As a northern entrée to Waterbury, the newly constructed traffic roundabout joining Routes 2 and 100 opened to traffic earlier this week.
Engineers say the roundabout will improve traffic flow as well as safety at the busy intersection, which once handled a peak of 12,000 mostly rush-hour vehicles per day.
The modern traffic roundabout, popularized by the British, is found throughout the world in countries from Australia to the United Arab Emirates, with 30,000 arterial connectors in France alone.
However, traffic roundabouts — or rotaries — have been slow to win acceptance from some Vermont drivers, accustomed to the stop-and-go flow of the traffic light.
Engineer Carl Richardson of the South Burlington-based design firm Stantec says the roundabout will improve safety for drivers and pedestrians, while reducing queues that once stretched as long as 600 feet.
“With the roundabout, you have a more free flow of traffic and you don’t have the yellow or red signals at the intersection that cause delay,” Richardson told Waterbury residents earlier this year at a public hearing. “You have yield conditions versus stop conditions that have been proven to provide more capacity to motorists.”
Officials chose to redesign the Waterbury intersection after the Vermont Agency of Transportation in 2007 conducted a traffic scoping study to analyze the flow of cars, trucks and pedestrians at the intersection.
Officials considered a couple of options before choosing the roundabout, including the installation of additional traffic signals. They also considered making no changes at all, and simply accepting longer waiting times as hundreds of state workers return next year to downtown offices destroyed in 2011 by Hurricane Irene.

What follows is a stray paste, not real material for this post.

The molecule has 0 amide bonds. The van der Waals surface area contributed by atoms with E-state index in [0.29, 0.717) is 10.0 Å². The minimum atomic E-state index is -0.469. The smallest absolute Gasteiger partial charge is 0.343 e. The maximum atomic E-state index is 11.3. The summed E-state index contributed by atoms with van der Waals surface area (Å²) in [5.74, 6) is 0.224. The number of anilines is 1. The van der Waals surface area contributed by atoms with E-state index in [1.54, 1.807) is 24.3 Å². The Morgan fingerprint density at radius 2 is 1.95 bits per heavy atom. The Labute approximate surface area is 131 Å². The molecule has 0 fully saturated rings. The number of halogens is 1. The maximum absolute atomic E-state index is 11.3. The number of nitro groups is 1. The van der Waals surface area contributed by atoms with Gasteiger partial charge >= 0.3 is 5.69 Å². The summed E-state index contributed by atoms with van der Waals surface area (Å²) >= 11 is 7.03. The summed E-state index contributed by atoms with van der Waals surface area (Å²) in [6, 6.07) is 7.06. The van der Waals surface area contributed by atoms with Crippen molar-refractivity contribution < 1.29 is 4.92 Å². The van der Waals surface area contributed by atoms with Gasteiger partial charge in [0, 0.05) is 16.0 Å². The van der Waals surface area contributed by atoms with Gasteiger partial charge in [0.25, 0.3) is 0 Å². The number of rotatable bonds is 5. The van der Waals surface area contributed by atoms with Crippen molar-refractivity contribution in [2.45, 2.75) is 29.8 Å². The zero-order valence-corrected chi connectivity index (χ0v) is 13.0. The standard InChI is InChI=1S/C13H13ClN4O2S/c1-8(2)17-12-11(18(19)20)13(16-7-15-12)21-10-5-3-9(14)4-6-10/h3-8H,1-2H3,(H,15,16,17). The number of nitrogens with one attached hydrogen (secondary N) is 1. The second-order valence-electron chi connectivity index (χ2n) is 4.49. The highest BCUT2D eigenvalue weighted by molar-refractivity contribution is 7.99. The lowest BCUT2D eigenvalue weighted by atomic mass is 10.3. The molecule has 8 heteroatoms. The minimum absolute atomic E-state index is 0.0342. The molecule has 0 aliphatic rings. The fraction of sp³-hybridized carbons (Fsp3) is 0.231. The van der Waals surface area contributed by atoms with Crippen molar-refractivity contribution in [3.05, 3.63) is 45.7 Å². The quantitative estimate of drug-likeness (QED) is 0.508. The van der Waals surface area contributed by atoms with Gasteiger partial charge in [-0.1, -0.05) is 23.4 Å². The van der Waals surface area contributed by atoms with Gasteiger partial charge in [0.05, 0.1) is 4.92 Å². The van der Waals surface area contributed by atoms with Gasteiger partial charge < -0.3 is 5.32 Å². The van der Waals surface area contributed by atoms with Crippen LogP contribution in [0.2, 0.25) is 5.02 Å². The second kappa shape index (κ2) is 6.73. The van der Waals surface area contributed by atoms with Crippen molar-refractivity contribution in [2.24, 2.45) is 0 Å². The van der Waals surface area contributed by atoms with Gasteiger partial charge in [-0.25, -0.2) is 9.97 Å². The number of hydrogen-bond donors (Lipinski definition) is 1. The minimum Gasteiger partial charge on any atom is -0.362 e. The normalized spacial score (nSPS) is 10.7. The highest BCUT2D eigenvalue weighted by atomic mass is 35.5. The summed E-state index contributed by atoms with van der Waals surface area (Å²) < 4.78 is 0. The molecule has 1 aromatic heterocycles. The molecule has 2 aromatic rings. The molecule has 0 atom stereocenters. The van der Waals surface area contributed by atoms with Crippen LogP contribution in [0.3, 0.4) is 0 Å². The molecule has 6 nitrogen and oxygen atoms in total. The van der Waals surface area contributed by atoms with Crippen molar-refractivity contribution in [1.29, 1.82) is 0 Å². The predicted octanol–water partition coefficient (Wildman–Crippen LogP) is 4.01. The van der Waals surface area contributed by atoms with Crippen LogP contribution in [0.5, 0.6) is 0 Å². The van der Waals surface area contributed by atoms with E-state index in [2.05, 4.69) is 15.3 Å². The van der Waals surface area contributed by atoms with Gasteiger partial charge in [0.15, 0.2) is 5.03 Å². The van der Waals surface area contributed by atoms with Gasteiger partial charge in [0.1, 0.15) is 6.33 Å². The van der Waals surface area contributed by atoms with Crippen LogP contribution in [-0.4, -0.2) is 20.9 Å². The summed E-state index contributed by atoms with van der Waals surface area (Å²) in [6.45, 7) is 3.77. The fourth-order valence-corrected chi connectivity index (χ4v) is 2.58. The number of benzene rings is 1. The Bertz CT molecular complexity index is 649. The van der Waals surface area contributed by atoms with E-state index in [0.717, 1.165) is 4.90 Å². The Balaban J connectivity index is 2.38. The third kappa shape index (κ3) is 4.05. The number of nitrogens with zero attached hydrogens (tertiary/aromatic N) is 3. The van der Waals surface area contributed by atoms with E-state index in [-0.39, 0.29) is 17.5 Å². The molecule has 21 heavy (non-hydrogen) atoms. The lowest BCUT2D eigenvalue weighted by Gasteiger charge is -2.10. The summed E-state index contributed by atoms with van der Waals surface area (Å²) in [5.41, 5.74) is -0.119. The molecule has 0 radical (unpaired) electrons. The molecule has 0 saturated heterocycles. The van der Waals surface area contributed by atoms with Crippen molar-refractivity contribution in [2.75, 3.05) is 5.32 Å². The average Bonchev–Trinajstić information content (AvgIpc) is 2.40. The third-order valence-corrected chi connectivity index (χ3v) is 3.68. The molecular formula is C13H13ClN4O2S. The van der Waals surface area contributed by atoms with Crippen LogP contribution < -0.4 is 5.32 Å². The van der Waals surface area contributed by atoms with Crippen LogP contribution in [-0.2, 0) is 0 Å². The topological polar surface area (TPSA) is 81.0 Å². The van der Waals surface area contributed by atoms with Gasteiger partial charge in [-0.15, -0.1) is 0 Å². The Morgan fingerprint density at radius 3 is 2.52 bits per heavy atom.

Yet the roundabout offers a few primary safety upgrades, engineers say. The large circular design compels drivers to slow upon entering the intersection, with traffic flowing in one direction rather than three — features that allow improved visual contact with pedestrians. As an ancillary benefit, motorists may make U-turns without incurring a high risk of collision; all they need to do is go around the circle.
Studies conducted by the U.S. Federal Highway Administration have shown the design reduces overall crashes at an intersection by 37 percent, with a 90 percent reduction in crash-related deaths.
Some Vermonters may also appreciate an expected reduction in air pollution, as drivers spend fewer minutes per day idling at the intersection.
With the roundabout largely done — just finish work and landscaping remain — the construction focus will shift a couple of hundred yards north to Interstate 89 on- and off-ramps at Exit 10.
This fall, crews are doing preparatory work for a project next year that will replace the decking on both northbound and southbound lanes of the interstate, and completely replace a bridge over Stowe Street that’s part of the northbound exit ramp.
In addition, planning continues for an overhaul of a mile-long stretch of Main Street, from a point near Route 2 through downtown to the bridge over the Winooski River.
Main Street will be completely rebuilt, sewer and water lines replaced, utility lines buried, and sidewalks brought up to modern standards.
The starting date for that job has not been firmed up; it depends in large part on how long it takes state officials to negotiate easements and rights of way along Main Street.